Two things have haunted me since 9/11. The first is the pain, the grief, the lives lost and families devastated, the sheer barbaric ingenuity of evil. The scar in our humanity is still unhealed. The second is our failure to understand what Osama bin Laden was saying about the West. We did not hear the message then. I’m not sure we hear it now.
After the shock and grief subsided, two theories began to be heard. The first was that this was an event of epoch-changing magnitude. The terms of international politics had been transformed. The Cold War was over. Another war had begun. This time the enemy was not the Soviet Union and communism. It was radical, political Islam.
The second was the opposite. 9/11 was terrifying and terrible but it changed nothing because acts of terror never do. Terrorist campaigns have been aimed at other countries. Britain suffered similarly from the IRA in the 1970s. The most important thing is not to overreact. Terror may bring dividends in local conflicts but it never succeeds in its larger political aims.
There is something to be said for both theories. But there is a third, no less consequential. Why did al-Qaeda attack America? Because it believed that it could. Because it thought the US was a power past its prime, no longer as lean and hungry as it believed it was.
Robert McNamara said that the first rule in politics is to understand your enemy’s psychology. As I struggled to understand 9/11 I began to suspect that the answer lay in the events of 1989. That is when the narratives of the West and the rest began seriously to diverge.
In the West, 1989 was seen as the collapse of communism, the fall of the Berlin Wall, the implosion of the Soviet Union and the end of the Cold War. The Western narrative was triumphalist. It saw those events as heralding the victory of its values without a shot being fired. The free market and liberal democratic politics had won for the simplest of reasons. They delivered, while communism did not. They would now spread across the world. It was, said Francis Fukuyama, the beginning of the end of history.
There was, though, another narrative that few were listening to. It said that the Soviet Union collapsed in 1989 not because of the triumph of liberal democracy but because of the Soviet withdrawal from Afghanistan earlier that year. It had invaded in 1979 and was forced to withdraw, not because of superpower politics but because of the determined resistance of a small group of highly motivated religious warriors, the Mujahidin and their helpers. That, historically, is the event that captured the imagination of Osama bin Laden.
According to this account, that one event, the humiliating retreat of the Soviet Army, set in motion a series of internal crises that resulted, months later, in the fall of a great power. If one of the world’s two superpowers was vulnerable to asymmetric warfare — the war of the few against the many — why not the other, America itself? What 1989 represented was not the end of history but the end of a history dominated by the twin superpowers of communist Russia and capitalist America.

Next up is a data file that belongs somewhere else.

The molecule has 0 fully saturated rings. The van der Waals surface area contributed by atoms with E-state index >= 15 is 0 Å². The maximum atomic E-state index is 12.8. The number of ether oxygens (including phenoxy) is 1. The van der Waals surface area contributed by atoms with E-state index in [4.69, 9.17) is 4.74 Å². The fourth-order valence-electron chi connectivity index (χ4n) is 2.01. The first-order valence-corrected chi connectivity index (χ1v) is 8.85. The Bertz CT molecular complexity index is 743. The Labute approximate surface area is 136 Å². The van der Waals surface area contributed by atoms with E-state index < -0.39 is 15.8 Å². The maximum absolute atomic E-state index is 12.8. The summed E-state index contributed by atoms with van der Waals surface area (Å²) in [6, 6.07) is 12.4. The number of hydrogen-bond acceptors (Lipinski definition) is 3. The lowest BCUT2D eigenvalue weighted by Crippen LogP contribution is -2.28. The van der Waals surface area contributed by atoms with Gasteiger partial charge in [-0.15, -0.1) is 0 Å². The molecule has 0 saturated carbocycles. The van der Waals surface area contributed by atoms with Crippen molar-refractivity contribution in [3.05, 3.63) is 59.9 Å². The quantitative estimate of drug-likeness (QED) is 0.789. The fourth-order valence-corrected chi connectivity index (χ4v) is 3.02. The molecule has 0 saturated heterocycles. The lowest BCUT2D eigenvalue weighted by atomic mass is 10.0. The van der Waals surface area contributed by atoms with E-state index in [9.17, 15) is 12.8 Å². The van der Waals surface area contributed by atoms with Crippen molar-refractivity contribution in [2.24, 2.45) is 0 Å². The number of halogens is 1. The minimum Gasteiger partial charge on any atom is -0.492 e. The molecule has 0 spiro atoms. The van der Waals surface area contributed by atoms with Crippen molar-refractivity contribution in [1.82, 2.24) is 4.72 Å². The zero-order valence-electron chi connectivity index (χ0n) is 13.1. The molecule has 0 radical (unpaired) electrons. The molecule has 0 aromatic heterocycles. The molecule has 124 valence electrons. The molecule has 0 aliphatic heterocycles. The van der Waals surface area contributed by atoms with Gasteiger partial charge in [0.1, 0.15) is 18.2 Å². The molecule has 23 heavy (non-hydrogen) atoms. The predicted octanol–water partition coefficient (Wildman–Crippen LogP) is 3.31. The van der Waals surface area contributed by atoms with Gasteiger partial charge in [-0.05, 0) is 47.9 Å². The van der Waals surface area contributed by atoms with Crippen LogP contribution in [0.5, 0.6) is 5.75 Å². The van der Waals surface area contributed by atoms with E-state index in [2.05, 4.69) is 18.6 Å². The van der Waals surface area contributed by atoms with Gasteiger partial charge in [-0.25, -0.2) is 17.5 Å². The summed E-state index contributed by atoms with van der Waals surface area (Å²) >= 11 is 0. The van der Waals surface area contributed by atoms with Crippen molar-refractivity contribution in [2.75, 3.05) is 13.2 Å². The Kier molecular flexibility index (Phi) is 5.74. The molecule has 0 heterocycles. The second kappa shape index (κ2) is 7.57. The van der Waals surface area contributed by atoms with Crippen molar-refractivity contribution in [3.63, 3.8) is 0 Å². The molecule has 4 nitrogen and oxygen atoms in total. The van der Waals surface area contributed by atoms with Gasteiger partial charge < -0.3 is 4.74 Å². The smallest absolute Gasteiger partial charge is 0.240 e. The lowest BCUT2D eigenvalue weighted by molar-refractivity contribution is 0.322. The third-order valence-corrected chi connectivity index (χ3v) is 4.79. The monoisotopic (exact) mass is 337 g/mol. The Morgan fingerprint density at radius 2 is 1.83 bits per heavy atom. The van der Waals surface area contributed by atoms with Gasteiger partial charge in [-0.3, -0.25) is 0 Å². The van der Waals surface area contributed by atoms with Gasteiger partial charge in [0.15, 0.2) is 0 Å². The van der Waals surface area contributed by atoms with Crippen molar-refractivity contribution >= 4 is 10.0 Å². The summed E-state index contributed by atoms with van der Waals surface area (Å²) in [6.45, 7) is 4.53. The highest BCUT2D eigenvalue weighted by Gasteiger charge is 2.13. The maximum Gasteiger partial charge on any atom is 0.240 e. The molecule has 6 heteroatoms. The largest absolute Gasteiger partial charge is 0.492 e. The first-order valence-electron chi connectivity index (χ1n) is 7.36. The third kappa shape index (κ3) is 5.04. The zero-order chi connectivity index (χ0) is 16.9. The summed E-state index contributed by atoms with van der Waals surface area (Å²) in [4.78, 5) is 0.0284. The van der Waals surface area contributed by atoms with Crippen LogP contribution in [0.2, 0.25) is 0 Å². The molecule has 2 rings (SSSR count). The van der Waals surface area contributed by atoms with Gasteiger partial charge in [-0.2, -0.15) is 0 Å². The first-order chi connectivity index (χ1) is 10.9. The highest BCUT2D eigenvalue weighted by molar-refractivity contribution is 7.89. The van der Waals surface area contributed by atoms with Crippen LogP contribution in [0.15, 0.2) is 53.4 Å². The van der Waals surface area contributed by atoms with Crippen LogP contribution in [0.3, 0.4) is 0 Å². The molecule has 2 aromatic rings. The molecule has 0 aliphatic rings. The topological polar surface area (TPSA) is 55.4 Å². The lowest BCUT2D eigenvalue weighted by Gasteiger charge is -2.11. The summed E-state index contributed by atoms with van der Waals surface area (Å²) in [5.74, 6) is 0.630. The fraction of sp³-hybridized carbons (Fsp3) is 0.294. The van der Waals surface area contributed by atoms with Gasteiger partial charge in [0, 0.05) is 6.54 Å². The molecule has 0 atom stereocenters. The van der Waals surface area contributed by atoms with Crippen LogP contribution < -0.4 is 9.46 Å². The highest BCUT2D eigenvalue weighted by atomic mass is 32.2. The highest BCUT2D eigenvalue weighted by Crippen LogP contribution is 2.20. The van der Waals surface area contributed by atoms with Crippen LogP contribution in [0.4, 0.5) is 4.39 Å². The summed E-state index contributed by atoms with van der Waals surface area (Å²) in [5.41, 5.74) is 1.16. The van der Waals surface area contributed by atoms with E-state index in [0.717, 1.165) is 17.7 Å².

Both were vulnerable because both were overripe and about to fall from the tree. Much excitement was felt in the West by the failure of communism. Less attention was paid to what Daniel Bell called the cultural contradictions of capitalism.
Throughout this period there were voices that few seemed to be listening to. First and greatest was the philosopher Alasdair MacIntyre in his 1981 masterwork, After Virtue. He argued that the moral discourse of the West had broken down.
The “Enlightenment project” of a purely rational ethic had failed — not because there was no such thing, but because there were too many. They clashed inconclusively and people were left with a sense that morality is whatever you think it is.
His minatory warning was: “The barbarians are not waiting beyond the frontiers; they have already been governing us for quite some time.” That was a scary thing to hear from one of the world’s great philosophers. I soon began to hear it from other leading intellectuals also, such as Philip Rieff, Christopher Lasch and Robert Bellah. That is what I heard in the echoes of 9/11: that all great civilisations eventually decline, and when they begin to do so they are vulnerable. That is what Osama bin Laden believed about the West and so did some of the West’s own greatest minds.
If so, then 9/11 belongs to a wider series of phenomena affecting the West: the disintegration of the family, the demise of authority, the build-up of personal debt, the collapse of financial institutions, the downgrading of the American economy, the continuing failure of some European economies, the loss of a sense of honour, loyalty and integrity that has brought once esteemed groups into disrepute, the waning throughout the West of a sense of national identity; even last month’s riots.
These are all signs of the arteriosclerosis of a culture, a civilisation grown old. Whenever Me takes precedence over We, and pleasure today over viability tomorrow, a society is in trouble. If so, then the enemy is not radical Islam, it is us and our by now unsustainable self-indulgence.
The West has expended much energy and courage fighting wars in Afghanistan and Iraq abroad and defeating terror at home. It has spent far less, if any, in renewing its own morality and the institutions — families, communities, ethical codes, standards in public life — where it is created and sustained. But if I am right, this is the West’s greatest weakness in the eyes of its enemies as well as its friends.
The only way to save the world is to begin with ourselves. Our burden after 9/11 is to renew the moral disciplines of freedom. Some say it can’t be done. They are wrong: it can and must. Surely we owe the dead no less.
(First published in The Times)